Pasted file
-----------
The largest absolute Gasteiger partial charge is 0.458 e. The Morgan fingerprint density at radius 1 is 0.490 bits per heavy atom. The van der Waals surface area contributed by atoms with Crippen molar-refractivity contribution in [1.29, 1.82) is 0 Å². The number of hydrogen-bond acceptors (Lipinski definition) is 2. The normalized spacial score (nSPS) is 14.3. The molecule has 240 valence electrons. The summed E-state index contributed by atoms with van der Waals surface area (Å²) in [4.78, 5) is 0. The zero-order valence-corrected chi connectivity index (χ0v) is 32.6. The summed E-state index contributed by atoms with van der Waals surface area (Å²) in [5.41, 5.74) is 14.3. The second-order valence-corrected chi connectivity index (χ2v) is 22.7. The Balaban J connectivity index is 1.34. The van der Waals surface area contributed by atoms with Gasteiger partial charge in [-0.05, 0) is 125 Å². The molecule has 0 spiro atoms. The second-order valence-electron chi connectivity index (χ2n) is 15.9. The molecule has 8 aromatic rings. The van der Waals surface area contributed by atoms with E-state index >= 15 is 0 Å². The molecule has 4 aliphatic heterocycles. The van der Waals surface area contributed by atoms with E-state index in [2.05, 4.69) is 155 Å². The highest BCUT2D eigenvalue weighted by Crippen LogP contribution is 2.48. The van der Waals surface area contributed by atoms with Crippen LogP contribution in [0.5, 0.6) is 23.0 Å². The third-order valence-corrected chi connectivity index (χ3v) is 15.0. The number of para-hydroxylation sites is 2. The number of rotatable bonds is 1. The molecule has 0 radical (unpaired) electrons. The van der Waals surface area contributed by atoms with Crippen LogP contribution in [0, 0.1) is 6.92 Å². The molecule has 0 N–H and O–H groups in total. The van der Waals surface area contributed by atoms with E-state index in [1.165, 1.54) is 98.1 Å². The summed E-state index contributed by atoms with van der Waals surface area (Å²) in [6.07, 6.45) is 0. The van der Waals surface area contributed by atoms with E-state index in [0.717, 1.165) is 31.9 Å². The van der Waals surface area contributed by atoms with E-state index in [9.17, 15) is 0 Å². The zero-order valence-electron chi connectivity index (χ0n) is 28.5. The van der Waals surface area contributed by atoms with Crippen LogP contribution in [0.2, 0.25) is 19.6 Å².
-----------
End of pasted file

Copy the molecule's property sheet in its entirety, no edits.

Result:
The largest absolute Gasteiger partial charge is 0.458 e. The Morgan fingerprint density at radius 1 is 0.490 bits per heavy atom. The van der Waals surface area contributed by atoms with Crippen molar-refractivity contribution in [1.29, 1.82) is 0 Å². The number of hydrogen-bond acceptors (Lipinski definition) is 2. The normalized spacial score (nSPS) is 14.3. The molecule has 240 valence electrons. The summed E-state index contributed by atoms with van der Waals surface area (Å²) in [4.78, 5) is 0. The zero-order valence-corrected chi connectivity index (χ0v) is 32.6. The summed E-state index contributed by atoms with van der Waals surface area (Å²) in [5.41, 5.74) is 14.3. The second-order valence-corrected chi connectivity index (χ2v) is 22.7. The Balaban J connectivity index is 1.34. The van der Waals surface area contributed by atoms with Gasteiger partial charge in [-0.05, 0) is 125 Å². The molecule has 0 spiro atoms. The second-order valence-electron chi connectivity index (χ2n) is 15.9. The molecule has 8 aromatic rings. The van der Waals surface area contributed by atoms with E-state index >= 15 is 0 Å². The molecule has 4 aliphatic heterocycles. The van der Waals surface area contributed by atoms with E-state index in [2.05, 4.69) is 155 Å². The highest BCUT2D eigenvalue weighted by Crippen LogP contribution is 2.48. The van der Waals surface area contributed by atoms with Crippen LogP contribution in [0.5, 0.6) is 23.0 Å². The third-order valence-corrected chi connectivity index (χ3v) is 15.0. The number of para-hydroxylation sites is 2. The number of rotatable bonds is 1. The molecule has 0 radical (unpaired) electrons. The van der Waals surface area contributed by atoms with Crippen LogP contribution in [0, 0.1) is 6.92 Å². The molecule has 0 N–H and O–H groups in total. The van der Waals surface area contributed by atoms with E-state index in [1.165, 1.54) is 98.1 Å². The summed E-state index contributed by atoms with van der Waals surface area (Å²) in [6.07, 6.45) is 0. The van der Waals surface area contributed by atoms with E-state index in [0.717, 1.165) is 31.9 Å². The van der Waals surface area contributed by atoms with E-state index in [9.17, 15) is 0 Å². The zero-order valence-electron chi connectivity index (χ0n) is 28.5. The van der Waals surface area contributed by atoms with Crippen LogP contribution in [0.2, 0.25) is 19.6 Å².